Beneath the obvious top table championship triumvirate of Tyson Fury (lineal), Anthony Joshua (WBA, WBO, IBF) and Deontay Wilder (WBC), Dillian Whyte clearly occupies the fourth berth, in a heavyweight division that is as fascinating as it has been for some years.
A ranking unanimously concurred by BoxRec, The Ring Magazine, the Transnational Boxing Rankings Board and in the opinion of pretty much every learned boxing fan.
He is of course also highly ranked by the official governing bodies themselves, with the WBC and WBO positioning him at #1 and the WBA at #4.
His rematch knockout victory over a rejuvenated Dereck Chisora back in December 2018, was the fistic icing on a lineal sequence of victories that are unmatched by any other active heavyweight.
His besting of Chisora followed a dogged and exciting points defeat of former WBO champion Joseph Parker, a chilling KO of former WBA champion of sorts Lucas Browne and a shutting out of contender Robert Helenius which followed a keep busy swat away of Malcolm Tann in Lincoln which had itself followed his first edging of Chisora on a split points nod.
It is a sequence which may actually be the ideal proving ground and an invaluable education for a fighter who has been learning on the job pretty much since the opening bell of his professional boxing debut against Tayar Mehmed at a leisure centre in the South East of England back in 2011.
Prior to that, Whyte had held the BIKMA British super-heavyweight kick boxing title and the European K1 title, earning a 20-1 record in the sport, along with a 1-0 MMA ledger in the shape of a 12 second KO win at UCMMA’s 2008 event in London.
He is what Tyson Fury would describe as ‘a true fighting man’.
“Boxing is a bit of a happy accident fro me. In 2008, I got to the stage in my kickboxing career where I had to learn to use my hands a little bit better. So I sought out a boxing coach.” He wrote in his April column for talkSPORT.com, “Then I started sparring the likes of David Haye, Tyson Fury, David Price and I wasn’t getting knocked out. That sparked something in me.”
Dillian Whyte’s growing popularity has been built on his lack of pretension, accessibility and sheer willingness to fight rather than manoeuvre the commercial chess pieces and political moving parts around the board of the sport.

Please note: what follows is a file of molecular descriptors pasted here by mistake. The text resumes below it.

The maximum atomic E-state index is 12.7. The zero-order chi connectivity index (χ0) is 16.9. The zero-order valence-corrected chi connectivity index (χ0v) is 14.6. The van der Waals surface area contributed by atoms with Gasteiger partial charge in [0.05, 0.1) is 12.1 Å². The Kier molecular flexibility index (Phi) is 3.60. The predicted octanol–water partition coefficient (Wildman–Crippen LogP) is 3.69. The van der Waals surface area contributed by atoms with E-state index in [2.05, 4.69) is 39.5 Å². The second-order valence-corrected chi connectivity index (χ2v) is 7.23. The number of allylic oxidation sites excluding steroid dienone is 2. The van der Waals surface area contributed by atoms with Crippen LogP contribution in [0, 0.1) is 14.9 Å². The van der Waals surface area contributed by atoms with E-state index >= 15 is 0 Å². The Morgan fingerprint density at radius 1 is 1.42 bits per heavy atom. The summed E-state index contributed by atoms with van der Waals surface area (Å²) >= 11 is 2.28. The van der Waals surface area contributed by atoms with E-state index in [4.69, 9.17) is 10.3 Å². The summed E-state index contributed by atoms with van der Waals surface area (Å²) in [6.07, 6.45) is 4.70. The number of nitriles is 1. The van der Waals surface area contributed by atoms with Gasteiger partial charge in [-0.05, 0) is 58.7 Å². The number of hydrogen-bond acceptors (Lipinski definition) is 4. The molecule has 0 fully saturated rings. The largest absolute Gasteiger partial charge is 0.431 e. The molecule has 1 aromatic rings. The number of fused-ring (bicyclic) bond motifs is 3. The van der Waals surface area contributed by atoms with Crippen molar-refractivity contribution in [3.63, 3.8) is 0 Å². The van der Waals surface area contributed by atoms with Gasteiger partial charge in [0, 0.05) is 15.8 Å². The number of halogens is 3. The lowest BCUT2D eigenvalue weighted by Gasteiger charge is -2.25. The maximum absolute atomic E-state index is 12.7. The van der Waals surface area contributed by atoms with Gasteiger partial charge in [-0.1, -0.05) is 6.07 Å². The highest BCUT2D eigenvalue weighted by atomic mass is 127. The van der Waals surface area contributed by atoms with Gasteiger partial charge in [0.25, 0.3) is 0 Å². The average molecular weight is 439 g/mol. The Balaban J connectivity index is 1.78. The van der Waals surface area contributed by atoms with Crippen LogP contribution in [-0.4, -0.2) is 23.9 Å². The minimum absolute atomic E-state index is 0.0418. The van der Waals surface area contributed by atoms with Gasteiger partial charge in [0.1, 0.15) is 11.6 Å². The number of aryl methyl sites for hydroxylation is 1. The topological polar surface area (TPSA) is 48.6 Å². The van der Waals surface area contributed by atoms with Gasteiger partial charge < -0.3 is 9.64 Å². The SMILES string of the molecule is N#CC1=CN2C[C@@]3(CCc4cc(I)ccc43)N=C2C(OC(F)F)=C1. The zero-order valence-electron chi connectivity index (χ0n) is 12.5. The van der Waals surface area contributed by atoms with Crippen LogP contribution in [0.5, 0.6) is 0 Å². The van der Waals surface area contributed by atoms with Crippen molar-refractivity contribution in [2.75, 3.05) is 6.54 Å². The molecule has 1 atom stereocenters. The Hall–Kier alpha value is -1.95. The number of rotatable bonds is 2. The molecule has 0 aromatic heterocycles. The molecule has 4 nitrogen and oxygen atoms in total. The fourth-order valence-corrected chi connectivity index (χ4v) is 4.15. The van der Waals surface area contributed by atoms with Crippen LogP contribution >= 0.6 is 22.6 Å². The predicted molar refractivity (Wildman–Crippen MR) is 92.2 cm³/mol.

He also knows his worth, and in turning down an opportunity to face Anthony Joshua which would have taken place this month, in favor of playing the longer game, he may just end up the long-term winner and a deserving one.
In the recent, excellent BBC Newsbeat documentary ‘Dillian Whyte: Fighting to be a Champ” he explained, “You can’t offer Fury £15m (to face Joshua) and me £4m. Fury’s not three times the draw I am. I know what value I bring. Of course I believe I can become world champion. Of course I believe I can beat him (Joshua).”
Outside the Joshua rematch, which this time would of course be to compete for the alphabetti of titles, Whyte’s more likely route to a title shot is with the WBC as both their #1 ranked challenger and holder of the silver title.
But to turn silver into the gold, Dillian Whyte, whilst remaining pragmatic, has understandably been starting to see a little red. A final, final WBC eliminator with the American Dominic Breazele was pulled by the WBC only for the lower ranked Breazele to then be announced as Deontay Willder’s next challenger. This fight will take place in May.
“The WBC is a joke,” said Dillian. “Boxing is a funny sport; it makes no sense. These things only happen in boxing.”
Longer term, the WBC does still seem to represent the best route to a title shot however and a Wilder versus Whyte encounter would be something really special.
A March meeting between Diilian and WBC president Mauricio Sulaiman in London seems to have cleared the air a little. And whilst nothing is sure in boxing until the two fighters are in the ring, we would expect that the Wilder fight was agreed in principle and Whyte’s mandatory status rubber-stamped, although this remains unconfirmed at the time of writing.
What is for sure, is that Dillian, will still likely be facing a sterner test than the big three above him. July 13th has been slated as a likely Wembley Arena date for his next fight, with Eddie Hearn telling SKY sports “He wants to have a proper fight and that’s Dillian Whyte all over.”
So, don’t be surprised if a dangerous man in the opposite corner is called Luis Ortiz, Alexander Povetkin or Kubrat Pulev, right at the point where he is probably only one Tom Schwarz like workout victory away from that elusive tilt at a title.
And this is why Dillian Whyte is so massively popular right now and rightly so.
Follow G.E. Simon on Twitter @GESimonsBoxing